As was required of a PLC, all accounts were fully audited and made available to all entitled parties. All football rules were complied with. All enquiries from entitled parties or organisations were answered.
As has been pointed out, despite the duty on teams to provide accounts to the SFA and SPL, these organisations did not have the money, or were unwilling to spend the money, carrying out their own audits. They clearly relied, as they would normally be entitled to, on the audits carried out by the auditors for the purposes of the Companies Acts. However the requirements of football rules meant that some matters were not covered specifically by the audit which was carried out.
An example relates to the EBT payments. This was noted in the relevant annual and audited accounts. However it did not distinguish the payments depending on the position of the recipient. Therefore the beneficiary could have been Aggie the Tea Lady, Sir David, or the entire first team. The published and audited accounts say nothing about that.
To say that all enquiries were answered is surely true. The issues are (a) if they were answered correctly and (b) what about the questions which were not asked.
To those who criticise certain actions undertaken on behalf of the Club, I suggest that they familiarise themselves with all relevant rules before they come to any conclusions or express any opinions.
This is particularly relevant to the SPL rules where it would appear that there are efforts to retrospectively rewrite laws to incorporate items not previously covered.
The SPL rules variously required disclosure of all contract of service matters and all payments from a club to a player.
It would now appear that these are to be rewritten to incorporate non-contractual loans from independent third parties and other non-contractual matters.
The Rangers position is that the payments by way of EBT were all discretionary loans from the independent and offshore trusts. However Mr Dodds, as referred to above, contradicts that, as did the information dug out by Mark Daly for the second BBC Inside Story programme on Rangers.
The general understanding of the EBT scheme as operated for the benefit of the Rangers players is that it was done in such a ham-fisted way that the tax reductions it was meant to achieve were not accepted by HMRC on the basis that it was in fact clear there were contractual payments by the employer, rather than non-contractual loans by an independent trust.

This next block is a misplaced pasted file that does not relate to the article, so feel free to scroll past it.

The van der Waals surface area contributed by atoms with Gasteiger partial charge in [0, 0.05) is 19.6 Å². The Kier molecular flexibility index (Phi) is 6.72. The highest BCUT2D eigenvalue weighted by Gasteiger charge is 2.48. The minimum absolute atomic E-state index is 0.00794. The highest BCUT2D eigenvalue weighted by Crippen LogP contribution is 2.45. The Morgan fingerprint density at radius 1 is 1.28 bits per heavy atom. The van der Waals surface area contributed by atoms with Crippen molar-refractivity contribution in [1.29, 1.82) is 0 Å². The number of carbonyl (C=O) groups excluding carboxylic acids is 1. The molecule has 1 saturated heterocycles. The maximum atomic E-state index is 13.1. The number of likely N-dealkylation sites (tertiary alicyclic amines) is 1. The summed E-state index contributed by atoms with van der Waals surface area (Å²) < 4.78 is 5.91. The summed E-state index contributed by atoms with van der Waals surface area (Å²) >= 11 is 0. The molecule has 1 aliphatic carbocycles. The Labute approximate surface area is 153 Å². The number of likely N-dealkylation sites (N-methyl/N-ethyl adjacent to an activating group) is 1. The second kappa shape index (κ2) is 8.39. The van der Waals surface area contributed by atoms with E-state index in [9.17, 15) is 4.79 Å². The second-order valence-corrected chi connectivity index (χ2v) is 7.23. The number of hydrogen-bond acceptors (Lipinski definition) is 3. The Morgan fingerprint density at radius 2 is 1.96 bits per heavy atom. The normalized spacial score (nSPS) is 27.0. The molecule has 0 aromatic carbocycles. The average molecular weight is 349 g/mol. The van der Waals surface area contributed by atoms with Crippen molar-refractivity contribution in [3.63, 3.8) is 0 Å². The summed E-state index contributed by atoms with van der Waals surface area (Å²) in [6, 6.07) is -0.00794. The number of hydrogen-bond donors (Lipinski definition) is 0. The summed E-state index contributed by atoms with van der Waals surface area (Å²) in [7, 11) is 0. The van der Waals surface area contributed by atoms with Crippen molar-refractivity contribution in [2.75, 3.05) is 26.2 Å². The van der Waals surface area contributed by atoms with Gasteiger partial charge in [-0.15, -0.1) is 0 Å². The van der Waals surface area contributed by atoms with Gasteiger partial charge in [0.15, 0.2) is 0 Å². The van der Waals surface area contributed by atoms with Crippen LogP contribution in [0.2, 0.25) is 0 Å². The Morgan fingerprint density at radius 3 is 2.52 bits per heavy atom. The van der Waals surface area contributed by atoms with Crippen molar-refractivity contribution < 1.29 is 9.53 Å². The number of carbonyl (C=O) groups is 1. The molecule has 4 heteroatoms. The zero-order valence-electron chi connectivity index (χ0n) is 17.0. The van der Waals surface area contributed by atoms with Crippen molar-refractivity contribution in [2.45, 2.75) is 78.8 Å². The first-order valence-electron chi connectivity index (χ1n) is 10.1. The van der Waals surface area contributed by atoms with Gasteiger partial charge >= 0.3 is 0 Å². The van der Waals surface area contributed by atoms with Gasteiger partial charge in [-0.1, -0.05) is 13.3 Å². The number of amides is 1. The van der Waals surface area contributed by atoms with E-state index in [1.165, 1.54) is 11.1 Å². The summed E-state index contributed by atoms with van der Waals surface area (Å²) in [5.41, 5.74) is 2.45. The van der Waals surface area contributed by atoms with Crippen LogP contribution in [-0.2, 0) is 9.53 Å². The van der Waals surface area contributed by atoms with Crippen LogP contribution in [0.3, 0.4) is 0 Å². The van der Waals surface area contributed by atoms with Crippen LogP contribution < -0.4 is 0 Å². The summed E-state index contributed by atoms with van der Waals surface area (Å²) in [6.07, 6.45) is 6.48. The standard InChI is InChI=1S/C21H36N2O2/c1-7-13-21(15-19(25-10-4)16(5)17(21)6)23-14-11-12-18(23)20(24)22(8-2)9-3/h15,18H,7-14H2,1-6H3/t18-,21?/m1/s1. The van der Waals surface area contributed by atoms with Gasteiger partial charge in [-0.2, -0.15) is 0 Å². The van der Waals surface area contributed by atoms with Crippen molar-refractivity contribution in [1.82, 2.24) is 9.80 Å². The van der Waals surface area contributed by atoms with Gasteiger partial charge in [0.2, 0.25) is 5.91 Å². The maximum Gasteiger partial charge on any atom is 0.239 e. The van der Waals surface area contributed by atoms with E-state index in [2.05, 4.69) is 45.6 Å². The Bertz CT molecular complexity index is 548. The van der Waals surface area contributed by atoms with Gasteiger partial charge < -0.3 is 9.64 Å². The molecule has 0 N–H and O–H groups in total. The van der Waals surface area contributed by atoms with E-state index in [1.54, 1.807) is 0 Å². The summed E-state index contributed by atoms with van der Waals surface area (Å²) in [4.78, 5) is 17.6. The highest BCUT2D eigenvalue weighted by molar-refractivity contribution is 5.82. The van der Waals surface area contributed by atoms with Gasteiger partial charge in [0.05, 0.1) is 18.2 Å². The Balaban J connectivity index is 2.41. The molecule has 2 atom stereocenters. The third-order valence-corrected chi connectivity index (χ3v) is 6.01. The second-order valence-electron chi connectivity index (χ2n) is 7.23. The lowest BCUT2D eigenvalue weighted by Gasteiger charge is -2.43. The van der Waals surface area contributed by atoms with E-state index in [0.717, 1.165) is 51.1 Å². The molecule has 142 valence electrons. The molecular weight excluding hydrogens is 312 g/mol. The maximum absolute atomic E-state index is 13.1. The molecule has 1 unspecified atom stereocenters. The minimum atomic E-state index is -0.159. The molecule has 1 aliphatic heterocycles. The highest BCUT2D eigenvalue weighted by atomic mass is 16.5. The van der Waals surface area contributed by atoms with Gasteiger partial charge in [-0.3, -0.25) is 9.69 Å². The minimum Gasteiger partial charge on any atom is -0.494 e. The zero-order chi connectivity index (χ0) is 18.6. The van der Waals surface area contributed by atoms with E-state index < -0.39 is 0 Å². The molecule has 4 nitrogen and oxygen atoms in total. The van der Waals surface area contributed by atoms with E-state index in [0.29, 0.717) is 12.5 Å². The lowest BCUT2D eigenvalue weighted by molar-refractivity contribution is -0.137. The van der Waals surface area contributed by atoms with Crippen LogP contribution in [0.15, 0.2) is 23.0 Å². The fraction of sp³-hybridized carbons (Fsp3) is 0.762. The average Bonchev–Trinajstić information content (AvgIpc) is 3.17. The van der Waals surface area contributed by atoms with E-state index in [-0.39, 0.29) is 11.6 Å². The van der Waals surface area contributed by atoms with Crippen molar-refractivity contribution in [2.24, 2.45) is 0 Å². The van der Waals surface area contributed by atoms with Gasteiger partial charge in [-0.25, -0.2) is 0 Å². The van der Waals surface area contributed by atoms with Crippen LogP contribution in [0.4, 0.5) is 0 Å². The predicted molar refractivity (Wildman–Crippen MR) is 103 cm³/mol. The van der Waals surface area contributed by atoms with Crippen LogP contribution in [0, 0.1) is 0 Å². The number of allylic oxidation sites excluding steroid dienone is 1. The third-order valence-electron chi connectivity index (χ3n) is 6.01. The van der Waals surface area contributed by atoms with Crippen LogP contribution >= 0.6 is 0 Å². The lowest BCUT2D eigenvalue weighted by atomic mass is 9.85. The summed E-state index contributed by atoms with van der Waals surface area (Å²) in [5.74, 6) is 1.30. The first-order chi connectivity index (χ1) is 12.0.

I don’t see any attempt by the SPL to re-write the rules. Instead, and belatedly, they are seeking to apply them. Prima facie there is evidence that payments were made to players by or on behalf of Rangers which were not disclosed as part of the registration process, and that there were “side letters” regulating these arrangements which also were not made available to the football authorities.
Thus there were undeclared payments, based on “contracts” which were not disclosed.
Of course the Rangers FC has the right to dispute the charges, as it clearly will do. That is why a commission has been established to determine the issue.
If this is the case then press comment over the past few years would appear to indicate that several clubs other than Rangers may well have fallen foul of the soon to be changed historic laws.
“Whataboutery” from Sir David.
It would also appear that the SPL is once again seeking to invest itself with a power of retrospective penalty beyond that prescribed in its own rules.
No they are not.
Much has been said and written about EBTs. It should be noted that the tax treatment of these is an issue as yet unresolved and it is wrong to prejudge the outcome. It must be stressed that the tax tribunal will determine the appropriate tax treatment in respect of the arrangements operated.
It is possible that the Tax Tribunal could find against HMRC and that, on the same evidence, the Commission find Rangers guilty. That is because the issues facing both tribunals are different. The issue for the SPL Commission is not whether Rangers paid the correct tax. That could form a separate disrepute charge at a later date of course.
This is not a criminal matter and there is presently no question as to the legality of these schemes.
Agreed that it is not a criminal matter. However the legality of the operation of the MIH scheme is very much at issue.
Rangers agreed contracts of employment with its players (and staff). The EBT scheme involved the contribution of funds into an offshore discretionary trust managed by independent trustees. The trustees could and did make loans to individuals carrying interest with scheduled repayment dates.
Sir David knows about how these operated. Perhaps he could tell us. What were the scheduled repayment dates? What rate of interest was chargeable? Who paid the trustees? How did Rangers decide how much to put into these discretionary trusts? How much money is left in any of them where the players or staff left Ibrox years ago?
Why would anyone willingly seek a repayable loan, rather than payment of salary or bonus, unless they knew, as per a side letter, that the loan was never going to be repaid? Did the trustees produce these side letters, which would of course hopelessly compromise their independence and the “loan” status of the payment?
Did the side letters emanate from Ibrox where, on paper, there would be no control over the so-called independent trustees?